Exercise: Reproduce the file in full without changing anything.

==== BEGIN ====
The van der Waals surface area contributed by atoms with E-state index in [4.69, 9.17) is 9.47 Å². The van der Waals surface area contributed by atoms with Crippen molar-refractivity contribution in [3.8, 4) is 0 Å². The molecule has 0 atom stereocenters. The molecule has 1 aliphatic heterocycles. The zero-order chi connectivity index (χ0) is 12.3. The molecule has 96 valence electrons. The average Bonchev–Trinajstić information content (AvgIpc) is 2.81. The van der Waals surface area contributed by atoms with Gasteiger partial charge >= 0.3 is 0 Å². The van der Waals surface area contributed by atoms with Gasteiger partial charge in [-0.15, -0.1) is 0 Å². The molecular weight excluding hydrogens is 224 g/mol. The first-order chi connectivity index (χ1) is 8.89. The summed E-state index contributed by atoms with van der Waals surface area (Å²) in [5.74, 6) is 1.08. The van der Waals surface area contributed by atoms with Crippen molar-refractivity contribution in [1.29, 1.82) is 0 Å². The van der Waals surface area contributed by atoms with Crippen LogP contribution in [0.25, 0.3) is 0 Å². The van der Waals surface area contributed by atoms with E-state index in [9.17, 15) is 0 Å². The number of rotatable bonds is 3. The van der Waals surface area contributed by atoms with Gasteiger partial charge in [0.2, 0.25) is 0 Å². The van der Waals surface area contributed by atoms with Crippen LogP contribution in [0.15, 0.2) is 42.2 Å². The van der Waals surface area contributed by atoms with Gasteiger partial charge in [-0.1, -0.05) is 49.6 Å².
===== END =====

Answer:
The van der Waals surface area contributed by atoms with E-state index in [4.69, 9.17) is 9.47 Å². The van der Waals surface area contributed by atoms with Crippen molar-refractivity contribution in [3.8, 4) is 0 Å². The molecule has 0 atom stereocenters. The molecule has 1 aliphatic heterocycles. The zero-order chi connectivity index (χ0) is 12.3. The molecule has 96 valence electrons. The average Bonchev–Trinajstić information content (AvgIpc) is 2.81. The van der Waals surface area contributed by atoms with Gasteiger partial charge >= 0.3 is 0 Å². The van der Waals surface area contributed by atoms with Gasteiger partial charge in [-0.15, -0.1) is 0 Å². The molecular weight excluding hydrogens is 224 g/mol. The first-order chi connectivity index (χ1) is 8.89. The summed E-state index contributed by atoms with van der Waals surface area (Å²) in [5.74, 6) is 1.08. The van der Waals surface area contributed by atoms with Crippen molar-refractivity contribution in [1.29, 1.82) is 0 Å². The van der Waals surface area contributed by atoms with Crippen LogP contribution in [0.25, 0.3) is 0 Å². The van der Waals surface area contributed by atoms with E-state index in [9.17, 15) is 0 Å². The number of rotatable bonds is 3. The van der Waals surface area contributed by atoms with Gasteiger partial charge in [0.2, 0.25) is 0 Å². The van der Waals surface area contributed by atoms with Crippen LogP contribution in [0.15, 0.2) is 42.2 Å². The van der Waals surface area contributed by atoms with Gasteiger partial charge in [-0.1, -0.05) is 49.6 Å².